Navajo UT Commission discusses goods, hunting

Distribution of goods, hunting agreements, and support of special counsel to the Utah Governor were all items discussed at the February 9 meeting of the Navajo Utah Commission.

Members of the commission received a report from Pearl Yellowman, of the Navajo Nation Division of Community Development.

Yellowman explained that $90 million of funding was allocated to the 110 chapters on the Navajo Nation. Of that, $60 million was given to hardship funds and just less than $30 million was procured for essential items such as water, food, sanitation items, personal protective equipment, blankets, and other items.

In total, about 9,000 pallets worth of goods, equivalent to more than 450 semi-truck loads were purchased and are in the process of being distributed, with the division averaging about 320 outbound pallets a day.

As of the February 9 meeting, the Division of Community Development had delivered more than 650 pallets of goods to chapters that serve Diné people living in Utah. The division thanked the Utah Division of Emergency Management for their assistance in distribution.

The pallets sent to chapters are based on requests made by chapters. Distribution of the goods is up to the chapters, who were encouraged to make a chapter distribution plan.

Red Mesa Chapter President Herman Farley said while they are grateful for the goods, they have had a tough time unloading the pallets off the semi without a pallet jack. Farley said they put in a budget request for the much-needed jack.

At the meeting, the commission also discussed the hunting agreement between the Nation and the State of Utah. The hunting agreement has roots in the Navajo Treaty of 1868, which states, “[the tribe] retain[s] the right to hunt on any unoccupied lands contiguous to their reservation, so long as the large game may range thereon in such numbers as to justify the chase.”

The agreement between the Navajo Nation and the State of Utah was last negotiated in 2001.

The agreement defines the Nation’s contiguous (aboriginal) lands in Utah north of the reservation and provides defined hunting opportunities for its members on those lands, consistent with state regulations.

Currently, 270 deer tags are reserved to be sold each year to Utah members of the Navajo Nation. Tags are sold at a cost of $40 each. A Utah hunting license must also be purchased at a cost of $34. Those permits have consistently sold out over the past several years.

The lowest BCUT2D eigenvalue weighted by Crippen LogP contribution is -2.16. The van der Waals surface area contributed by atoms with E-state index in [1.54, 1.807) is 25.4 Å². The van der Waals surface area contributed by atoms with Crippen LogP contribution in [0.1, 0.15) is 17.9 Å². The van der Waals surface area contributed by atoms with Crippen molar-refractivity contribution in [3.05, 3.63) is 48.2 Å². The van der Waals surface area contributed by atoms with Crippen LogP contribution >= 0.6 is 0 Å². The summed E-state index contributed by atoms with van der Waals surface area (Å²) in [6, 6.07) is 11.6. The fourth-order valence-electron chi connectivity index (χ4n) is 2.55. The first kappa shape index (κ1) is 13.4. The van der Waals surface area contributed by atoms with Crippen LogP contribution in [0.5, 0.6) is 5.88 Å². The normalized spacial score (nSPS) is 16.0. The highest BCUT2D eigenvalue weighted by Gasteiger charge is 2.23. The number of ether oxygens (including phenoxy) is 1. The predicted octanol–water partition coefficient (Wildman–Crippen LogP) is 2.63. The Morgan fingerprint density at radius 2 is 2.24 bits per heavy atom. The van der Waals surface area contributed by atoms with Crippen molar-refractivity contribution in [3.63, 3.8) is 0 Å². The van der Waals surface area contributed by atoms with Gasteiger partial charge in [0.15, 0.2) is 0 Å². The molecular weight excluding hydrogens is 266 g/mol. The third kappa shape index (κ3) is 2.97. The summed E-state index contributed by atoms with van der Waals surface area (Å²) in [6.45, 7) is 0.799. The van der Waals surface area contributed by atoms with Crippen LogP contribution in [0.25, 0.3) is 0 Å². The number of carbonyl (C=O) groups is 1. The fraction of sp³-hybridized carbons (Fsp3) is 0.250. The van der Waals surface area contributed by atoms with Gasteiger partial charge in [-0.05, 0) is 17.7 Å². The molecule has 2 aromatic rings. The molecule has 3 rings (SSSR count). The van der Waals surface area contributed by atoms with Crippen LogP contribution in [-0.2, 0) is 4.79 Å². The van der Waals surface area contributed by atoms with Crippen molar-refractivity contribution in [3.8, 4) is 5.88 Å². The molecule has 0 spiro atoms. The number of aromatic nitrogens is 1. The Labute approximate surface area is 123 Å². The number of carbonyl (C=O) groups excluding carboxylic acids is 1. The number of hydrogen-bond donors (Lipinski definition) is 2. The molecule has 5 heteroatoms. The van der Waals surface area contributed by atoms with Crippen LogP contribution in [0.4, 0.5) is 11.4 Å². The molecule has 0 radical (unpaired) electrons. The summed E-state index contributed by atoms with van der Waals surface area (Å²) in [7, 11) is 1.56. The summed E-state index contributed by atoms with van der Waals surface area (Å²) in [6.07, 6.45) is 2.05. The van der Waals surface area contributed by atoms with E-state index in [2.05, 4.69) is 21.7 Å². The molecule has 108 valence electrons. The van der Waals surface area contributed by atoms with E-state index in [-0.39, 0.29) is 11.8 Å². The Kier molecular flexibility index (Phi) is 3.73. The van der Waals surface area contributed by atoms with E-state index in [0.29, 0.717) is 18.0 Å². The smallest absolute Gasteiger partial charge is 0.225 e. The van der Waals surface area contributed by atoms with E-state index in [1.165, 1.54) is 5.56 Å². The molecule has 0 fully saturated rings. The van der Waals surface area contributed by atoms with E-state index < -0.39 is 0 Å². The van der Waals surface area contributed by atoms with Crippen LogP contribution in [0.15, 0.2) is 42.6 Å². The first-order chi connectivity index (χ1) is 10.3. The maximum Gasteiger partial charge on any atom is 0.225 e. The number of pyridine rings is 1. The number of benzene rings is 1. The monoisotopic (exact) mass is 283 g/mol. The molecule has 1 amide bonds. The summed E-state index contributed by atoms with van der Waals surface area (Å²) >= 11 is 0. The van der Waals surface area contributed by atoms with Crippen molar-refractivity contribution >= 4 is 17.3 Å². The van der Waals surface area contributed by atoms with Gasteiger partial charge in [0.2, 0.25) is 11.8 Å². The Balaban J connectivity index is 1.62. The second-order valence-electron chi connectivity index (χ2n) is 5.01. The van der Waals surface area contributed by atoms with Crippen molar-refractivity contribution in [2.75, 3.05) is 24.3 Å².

At the February 9 meeting, the commission heard from Brian Curley-Chambers of the Navajo Nation Department of Justice. The department recently assigned Curley-Chambers to the issue. He has been working with contacts with the Utah Governor’s office, including Utah Division of Indian Affairs director Michael Jansen and special counsel Larry Echohawk.

Three major changes are proposed for the agreement, with one to increase hunting grounds in the State of Utah.

Mexican Water chapter president Curtis Yanito stated that pre-1800’s the Diné use to hunt in the Bears Ears region and past it all the way into the Moab area and up to Green River. Yanito said there are lodges still in that area and across much of Utah.

Another proposed major change would be for Utah to make accommodations for traditional hunting practices. That might entail cultural sensitivity training for Utah game wardens. The training could be patterned after training given to Navajo Nation game wardens.

An example of traditional Diné hunting practices includes leaving the head of an animal taken near the site of the kill. Technology could help with the collection of those heads, with geodata from photos on smartphones to help hunters or Utah game wardens retrieve the heads.

Also discussed at the meeting is what game is allowed to be taken. Currently, the agreement allows for deer and elk. Yanito asked if it were possible to get tags for buffalo and bighorn sheep, as they are used in ceremonies.

Curley-Chambers said he would look into that possibility he also suggested that the number of permits issued to Utah Navajo tribal members be decided annually rather than the current set number.

A previous suggestion that the permits be made free was not discussed at the February 9 meeting.

The commission also received and received an update about the peacemaking program at the Aneth Courthouse and an update on state legislation from Utah Division of Indian Affairs Director Dustin Jansen.

The commission also passed one resolution and tabled another. The commission unanimously passed a resolution in favor of Utah Governor Spencer Cox keeping Larry Echohawk as special counsel to the governor, especially relating to tribal affairs.

Another resolution presented to the commission would give support to an effort by State Representative Phil Lyman, who is sponsoring legislation to create a Bears Ears National Monument Visitor Center.

The Navajo Utah Commission voted to table the item until they had more details on the proposal.

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